The Times Literary Supplement

 

The Tyranny of Experts

“It is time at last for the debate that never happened to happen. It is time at last for the silence on unequal rights for rich and poor to end. It is time at last for all men and women to be equally free.” Thus ends The Tyranny of Experts, William Easterley’s latest insightful book about international development.

Since the early 20th century, and after World War II, argues Easterley, the architects and managers of international aid – governments and “experts” – have unanimously favoured an apolitical approach to development that attempts to achieve economic growth through centralized, technocratic means.

Through this “blank slate” vision of development these “experts” have neglected the rights of poor people. As a result, they have actually undermined poor people’s prospects for greater material wealth over the long term. Easterley suggests that the racist colonial belief in poor people’s inability to think for themselves is sustained through mainstream development practice today.

The Tyranny of Experts draws heavily on the ideas of 20th century Nobel prize-winning economist and philosopher Friedrich Hayek. One of Hayek’s most popular books, The Road to Serfdom, challenged the wisdom of top-down central planning. Easterley takes his cue, arguing that development should be achieved via what Hayek described as “spontaneous order” rather than the “conscious design” favoured by Hayek’s contemporary, Gunnar Myrdal, and successive generations of development economists.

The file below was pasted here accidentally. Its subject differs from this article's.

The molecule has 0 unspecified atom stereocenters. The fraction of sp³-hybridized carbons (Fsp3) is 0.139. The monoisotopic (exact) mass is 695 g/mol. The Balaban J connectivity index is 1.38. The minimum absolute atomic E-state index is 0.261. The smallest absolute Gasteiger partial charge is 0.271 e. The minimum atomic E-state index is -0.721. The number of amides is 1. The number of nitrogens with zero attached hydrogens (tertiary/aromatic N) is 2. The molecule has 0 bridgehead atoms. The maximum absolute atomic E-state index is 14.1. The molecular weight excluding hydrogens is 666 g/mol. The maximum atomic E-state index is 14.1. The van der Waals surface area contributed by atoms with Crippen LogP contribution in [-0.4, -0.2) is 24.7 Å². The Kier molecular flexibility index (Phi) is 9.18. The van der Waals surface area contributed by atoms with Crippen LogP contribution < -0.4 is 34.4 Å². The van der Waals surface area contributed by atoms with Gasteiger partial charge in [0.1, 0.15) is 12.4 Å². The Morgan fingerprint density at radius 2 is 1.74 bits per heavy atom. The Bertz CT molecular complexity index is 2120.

Easterley invokes Adam Smith’s notion of the ‘invisible hand’ of the market to illustrate how individuals seek opportunities within complex systems when incentives exist. Easterley wants the “experts” to focus more on creating these incentives by pushing for poor people to be granted their political and economic rights. These rights are intrinsically good, he argues, plus they help individuals pursue the market opportunities that will ultimately lead to national growth. He uses the phenomenal success of South Korean car giant, Hyundai, founded by Chung Ju Yung, to make his point.

Unfortunately, the latter half of the book is problematic. Easterley uses too many threads of research simultaneously, including a continuous reference to the history of Greene Street, New York, as a weakly conceived example of how “spontaneous solutions” triumph over central planning.